The next two verses describe a feudatory who became the ruler of Saketa-mandala (the region around Ayodhya). According to K. V. Ramesh, this person was Meghasuta, who was a nephew of Alhana, and superseded a man named Anayachandra. Kishore Kumar rejects this translation, pointing out that no ruler named Anayachandra has been described in the preceding verses. According to him, Alhana's successor was Anayachandra, who was a son of Alhana's brother Megha (Megha-suta means "son of Megha"). The name "Anayachandra" can be interpreted as "the moon amongst darkness generated by injustice".[24]

Verse 19 states that Alhana's successor became the ruler of Saketa-mandala (the region around Ayodhya). Ths happened by the grace of Govindachandra, the Lord of the Earth.[24]

Verse 20 describes the battle prowess of Alhana's successor. According to K. V. Ramesh's translation, he "put an end to the arrogant warriors who were dancing in unrestrained frenzy in the battles constantly fought by him".[23] According to Kishore Kunal, he "used to cut the neck of his frenzied enemies in his constant battles", and dispelled arrogant warriors.[25] The verse states that the ruler provided a large army (to his people), and mentions the Kalpavriksha (a mythological wish-fulfilling tree). K. V. Ramesh's translation reads that this army was "replete with (soldiers comparable to) the wish-fulfilling trees". [23] According to Kishore Kunal, the army "surpassed the pride of everlasting helpfulness (friendship) of a Kalpa-tree".[25]

Verse 21: Construction of the temple

Verse 21 states that the aforementioned ruler (Anayachandra or Meghasuta) erected this beautiful temple of Vishnu-Hari, in a bid to find the easiest way to cross over "the ocean of worldly attachments" (i.e. attain moksha or salvation). The temple was built using blocks of large sculpted stones: no preceding king had built a temple on this scale. The shikhara (spire) of the temple was adorned with a golden kalasha (cupola).[25][1]

Those who oppose the claim about the existence of a Rama temple at the Babri mosque site point out that the verse does not talk about the construction of a Rama temple. Historian Irfan Habib notes that the inscription begins with an invocation to Shiva: Based on this, Habib concludes that the temple mentioned in the inscription was a Shiva temple.[26] Historian Ram Sharan Sharma, who dismisses the Vishnu-Hari inscription as a 17th-century inscription, argues that the name "Vishnu-Hari" does not appear in the text Vishnu sahasranama, which lists a thousand names of Vishnu.[27]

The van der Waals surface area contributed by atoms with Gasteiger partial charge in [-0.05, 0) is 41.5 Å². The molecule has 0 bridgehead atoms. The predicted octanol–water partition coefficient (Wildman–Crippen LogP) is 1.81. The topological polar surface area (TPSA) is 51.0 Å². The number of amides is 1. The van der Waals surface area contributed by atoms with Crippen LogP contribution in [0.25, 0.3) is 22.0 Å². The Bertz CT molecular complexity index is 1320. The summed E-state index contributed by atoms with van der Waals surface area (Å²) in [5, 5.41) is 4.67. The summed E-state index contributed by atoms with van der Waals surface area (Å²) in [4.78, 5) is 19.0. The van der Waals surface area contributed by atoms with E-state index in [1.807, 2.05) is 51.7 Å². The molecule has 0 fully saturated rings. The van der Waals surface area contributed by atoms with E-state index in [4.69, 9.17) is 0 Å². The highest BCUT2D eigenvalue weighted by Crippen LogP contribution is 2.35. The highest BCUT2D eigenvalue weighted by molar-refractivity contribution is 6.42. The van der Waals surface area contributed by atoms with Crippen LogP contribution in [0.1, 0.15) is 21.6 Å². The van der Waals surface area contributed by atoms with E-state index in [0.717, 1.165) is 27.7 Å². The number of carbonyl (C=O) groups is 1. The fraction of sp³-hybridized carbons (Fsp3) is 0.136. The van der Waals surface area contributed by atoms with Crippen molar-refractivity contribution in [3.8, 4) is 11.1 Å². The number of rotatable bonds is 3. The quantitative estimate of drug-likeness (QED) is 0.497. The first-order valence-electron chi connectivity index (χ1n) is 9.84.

Kishore Kunal, based on his interpretation of Verse 5 and Verse 27 (which refers to Ravana), argues that the temple described in the inscription was a Rama temple constructed by Anayachandra, a feudatory of the Gahadavala king Govindachandra. According to him, the temple deity is called "Vishnu-Hari" in this verse for poetic effect: "Vishnu" alliterates with the preceding word Vyuhai, while "Hari" alliterates with the succeeding word Hiranya. Kishore mentions that several texts composed around the 10th century mention Rama as Vishnu and Hari, presenting the Agastya Samhita as an example.[8] M. G. S. Narayanan also considers the Vishnu-Hari inscription as "clear evidence" that a temple was built at the site of Babri mosque during the reign of Govindachandra.[28]

Verses 22-29: Ayushchandra

Verse 22 names the next feudatory ruler as Ayushchandra, the son of Alhana. It states that Anayachandra's shoulders were "tireless shoulders were like safety latches" for the stability of Govindachandra's kingdom.[29] (According to K. V. Ramesh's reading, this expression refers to Alhana, not Ayushchandra.[23])

Verse 23 praises Ayushchandra as a great poet, stating that the great poets could not find his match in Sahasanka or Shudraka. It further boasts that others feared Ayushchandra: the only one who dared draw the bowstring in his presence was Kamadeva, the god of love.[30]

Verse 24 continues to applaud Ayushchandra. According to K. V. Ramesh, it states Ayushchandra "was of good conduct and abhorred strife".[23] Kishore Kunal translates this part to state that Ayushchandra "pacified dissension through his righteous conduct".[30] The verse states that the city of Ayodhya was home to "towering abodes, intellectuals and temples".[23] It further states that during while residing at Ayodhya, Ayushchandra constructed "thousands of wells, tanks, rest-houses and ponds" in Saketa-mandala (the province of Ayodhya). According to Kishore Kunal, this verse proves that Ayodhya had "many grand temples" before the Muslim conquest.[30]